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New Version of Draft German Cybersecurity Law Published

The German Federal Ministry of the Interior recently published its revamped proposal for an “IT Security” Law. A similar proposal had already been adopted by the previous German Government in March last year (see InsidePrivacy, German Government Proposes Cybersecurity Law, March 22, 2013). However, that proposal ultimately failed to clear the legislative process in time before the federal elections in autumn 2013. The new proposal is based on the 2013 proposal, but certain changes have been made to address some of the concerns that had been voiced as regards the previous proposal.

The proposed IT Security Law pursues a similar objective as the proposed EU Directive on Network and Information Security (“NIS”) (see InsidePrivacy, European Parliament Votes to Ensure that the Proposed Network and Information Security Directive Focuses on Protecting Critical Infrastructure, March 15, 2014). In particular the rules on security requirements and security incident notifications in both proposals are generally aligned. Nonetheless, the reporting obligations under the proposed IT Security Law go further than those in the NIS Directive and the German proposal contains additional obligations in particular for telecommunications providers and providers of commercial information society services (Telemedien). The German Government made it clear that the proposed IT Security Law will serve as a guideline for its position in the Council (which represents the EU member states’ governments) and pending negotiation of the NIS Directive at EU level.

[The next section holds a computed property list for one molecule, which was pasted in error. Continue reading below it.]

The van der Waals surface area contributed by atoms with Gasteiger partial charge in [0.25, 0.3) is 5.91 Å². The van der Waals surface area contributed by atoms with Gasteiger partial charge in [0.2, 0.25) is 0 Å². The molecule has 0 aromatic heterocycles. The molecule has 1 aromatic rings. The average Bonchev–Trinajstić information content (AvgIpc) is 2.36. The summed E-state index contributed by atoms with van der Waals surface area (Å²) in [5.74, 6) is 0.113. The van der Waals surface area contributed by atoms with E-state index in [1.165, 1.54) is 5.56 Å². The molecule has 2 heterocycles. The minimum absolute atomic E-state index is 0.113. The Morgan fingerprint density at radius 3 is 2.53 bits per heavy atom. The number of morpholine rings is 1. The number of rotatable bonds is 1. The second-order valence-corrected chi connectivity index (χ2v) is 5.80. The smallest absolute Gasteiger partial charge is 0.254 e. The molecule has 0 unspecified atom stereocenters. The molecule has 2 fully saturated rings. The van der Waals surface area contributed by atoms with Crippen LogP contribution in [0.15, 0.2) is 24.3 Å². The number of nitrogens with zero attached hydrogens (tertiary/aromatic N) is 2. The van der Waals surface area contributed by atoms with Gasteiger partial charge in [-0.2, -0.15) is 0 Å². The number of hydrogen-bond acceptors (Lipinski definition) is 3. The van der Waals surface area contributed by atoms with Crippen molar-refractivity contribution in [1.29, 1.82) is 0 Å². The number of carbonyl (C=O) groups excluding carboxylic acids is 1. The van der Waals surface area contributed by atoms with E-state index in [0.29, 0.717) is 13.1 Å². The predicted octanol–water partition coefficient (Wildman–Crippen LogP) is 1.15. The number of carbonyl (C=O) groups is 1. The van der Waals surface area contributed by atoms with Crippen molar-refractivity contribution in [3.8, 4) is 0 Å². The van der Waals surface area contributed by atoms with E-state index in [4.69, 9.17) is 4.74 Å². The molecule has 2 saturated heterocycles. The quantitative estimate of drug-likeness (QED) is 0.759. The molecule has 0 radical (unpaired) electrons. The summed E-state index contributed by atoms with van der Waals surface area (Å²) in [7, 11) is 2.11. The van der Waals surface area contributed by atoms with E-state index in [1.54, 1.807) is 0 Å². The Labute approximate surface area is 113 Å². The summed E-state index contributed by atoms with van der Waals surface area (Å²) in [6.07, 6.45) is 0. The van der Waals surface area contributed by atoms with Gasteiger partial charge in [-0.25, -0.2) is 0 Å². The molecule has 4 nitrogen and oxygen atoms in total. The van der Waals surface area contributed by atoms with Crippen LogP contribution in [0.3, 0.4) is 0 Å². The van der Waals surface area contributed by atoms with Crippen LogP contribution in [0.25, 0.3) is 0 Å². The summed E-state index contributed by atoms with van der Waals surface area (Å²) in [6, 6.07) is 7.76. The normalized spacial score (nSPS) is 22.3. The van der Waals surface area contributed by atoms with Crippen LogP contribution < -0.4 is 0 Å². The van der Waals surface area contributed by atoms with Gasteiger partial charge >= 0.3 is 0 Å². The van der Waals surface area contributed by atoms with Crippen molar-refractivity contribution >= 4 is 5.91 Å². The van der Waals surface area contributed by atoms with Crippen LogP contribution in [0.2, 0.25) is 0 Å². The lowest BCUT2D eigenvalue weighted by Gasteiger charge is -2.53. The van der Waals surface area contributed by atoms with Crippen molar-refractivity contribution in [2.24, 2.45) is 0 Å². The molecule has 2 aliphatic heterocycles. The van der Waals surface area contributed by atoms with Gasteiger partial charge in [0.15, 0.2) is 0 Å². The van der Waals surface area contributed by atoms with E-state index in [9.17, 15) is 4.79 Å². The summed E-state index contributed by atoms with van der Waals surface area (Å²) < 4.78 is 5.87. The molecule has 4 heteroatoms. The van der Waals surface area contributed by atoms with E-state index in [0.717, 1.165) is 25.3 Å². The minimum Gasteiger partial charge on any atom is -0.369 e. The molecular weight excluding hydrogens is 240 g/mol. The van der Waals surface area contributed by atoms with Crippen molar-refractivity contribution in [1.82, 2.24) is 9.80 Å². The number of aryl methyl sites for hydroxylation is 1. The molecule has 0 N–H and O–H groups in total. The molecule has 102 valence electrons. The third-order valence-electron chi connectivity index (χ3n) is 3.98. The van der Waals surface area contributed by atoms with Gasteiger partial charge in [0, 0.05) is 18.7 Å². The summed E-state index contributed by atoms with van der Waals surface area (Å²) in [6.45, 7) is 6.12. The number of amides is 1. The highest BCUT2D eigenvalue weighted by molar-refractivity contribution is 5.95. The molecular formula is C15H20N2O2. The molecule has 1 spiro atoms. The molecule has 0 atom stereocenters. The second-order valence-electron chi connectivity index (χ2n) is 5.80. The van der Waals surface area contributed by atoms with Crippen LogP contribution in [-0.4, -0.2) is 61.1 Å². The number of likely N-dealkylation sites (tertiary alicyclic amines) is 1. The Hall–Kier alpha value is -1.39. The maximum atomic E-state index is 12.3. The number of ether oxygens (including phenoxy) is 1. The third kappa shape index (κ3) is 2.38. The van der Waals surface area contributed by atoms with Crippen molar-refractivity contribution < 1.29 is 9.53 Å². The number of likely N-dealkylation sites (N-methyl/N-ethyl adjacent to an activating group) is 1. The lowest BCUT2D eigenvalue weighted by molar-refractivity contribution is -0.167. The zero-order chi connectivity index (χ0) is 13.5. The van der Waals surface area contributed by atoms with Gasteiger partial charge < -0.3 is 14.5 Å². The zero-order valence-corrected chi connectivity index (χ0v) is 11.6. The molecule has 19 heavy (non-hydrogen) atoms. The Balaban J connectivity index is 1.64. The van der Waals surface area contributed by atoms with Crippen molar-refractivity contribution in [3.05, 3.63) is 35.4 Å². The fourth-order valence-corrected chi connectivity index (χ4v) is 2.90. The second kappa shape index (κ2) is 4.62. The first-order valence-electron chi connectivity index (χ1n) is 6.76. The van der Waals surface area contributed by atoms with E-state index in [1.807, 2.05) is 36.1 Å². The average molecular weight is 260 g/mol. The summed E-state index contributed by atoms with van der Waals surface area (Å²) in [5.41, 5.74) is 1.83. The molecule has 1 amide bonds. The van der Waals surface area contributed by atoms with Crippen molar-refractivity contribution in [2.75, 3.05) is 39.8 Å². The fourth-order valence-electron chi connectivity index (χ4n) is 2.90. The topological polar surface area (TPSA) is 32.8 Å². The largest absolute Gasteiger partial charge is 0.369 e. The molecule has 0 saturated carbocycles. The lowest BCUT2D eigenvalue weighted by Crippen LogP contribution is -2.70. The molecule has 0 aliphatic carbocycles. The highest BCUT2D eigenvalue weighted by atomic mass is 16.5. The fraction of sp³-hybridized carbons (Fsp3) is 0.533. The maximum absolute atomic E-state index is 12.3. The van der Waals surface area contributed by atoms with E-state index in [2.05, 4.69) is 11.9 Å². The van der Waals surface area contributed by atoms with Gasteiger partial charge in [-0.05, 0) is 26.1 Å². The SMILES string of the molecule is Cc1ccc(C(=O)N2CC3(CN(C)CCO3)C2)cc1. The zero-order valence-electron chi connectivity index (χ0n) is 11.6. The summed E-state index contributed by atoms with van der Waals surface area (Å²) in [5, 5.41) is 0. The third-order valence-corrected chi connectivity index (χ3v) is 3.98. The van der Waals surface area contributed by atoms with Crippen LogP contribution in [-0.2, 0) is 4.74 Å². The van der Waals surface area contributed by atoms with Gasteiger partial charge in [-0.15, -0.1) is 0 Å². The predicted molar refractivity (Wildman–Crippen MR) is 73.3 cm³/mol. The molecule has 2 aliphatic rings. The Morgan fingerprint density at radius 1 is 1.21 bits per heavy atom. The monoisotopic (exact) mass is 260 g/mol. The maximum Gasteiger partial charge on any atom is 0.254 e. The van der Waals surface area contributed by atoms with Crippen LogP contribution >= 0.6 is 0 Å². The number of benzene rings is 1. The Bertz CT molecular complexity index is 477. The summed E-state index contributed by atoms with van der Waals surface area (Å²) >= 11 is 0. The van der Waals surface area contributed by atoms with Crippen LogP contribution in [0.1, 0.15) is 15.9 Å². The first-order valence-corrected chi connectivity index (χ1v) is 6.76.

Main objectives of the draft IT Security Law

The draft IT Security Law’s five main objectives are:

  1. Improved IT security of companies: in particular, providers of critical infrastructures will be required to implement and maintain appropriate minimum organizational and technical security standards in order to ensure the proper operation and permanent availability of those infrastructures and to report significant IT security incidents (for further detail, see below).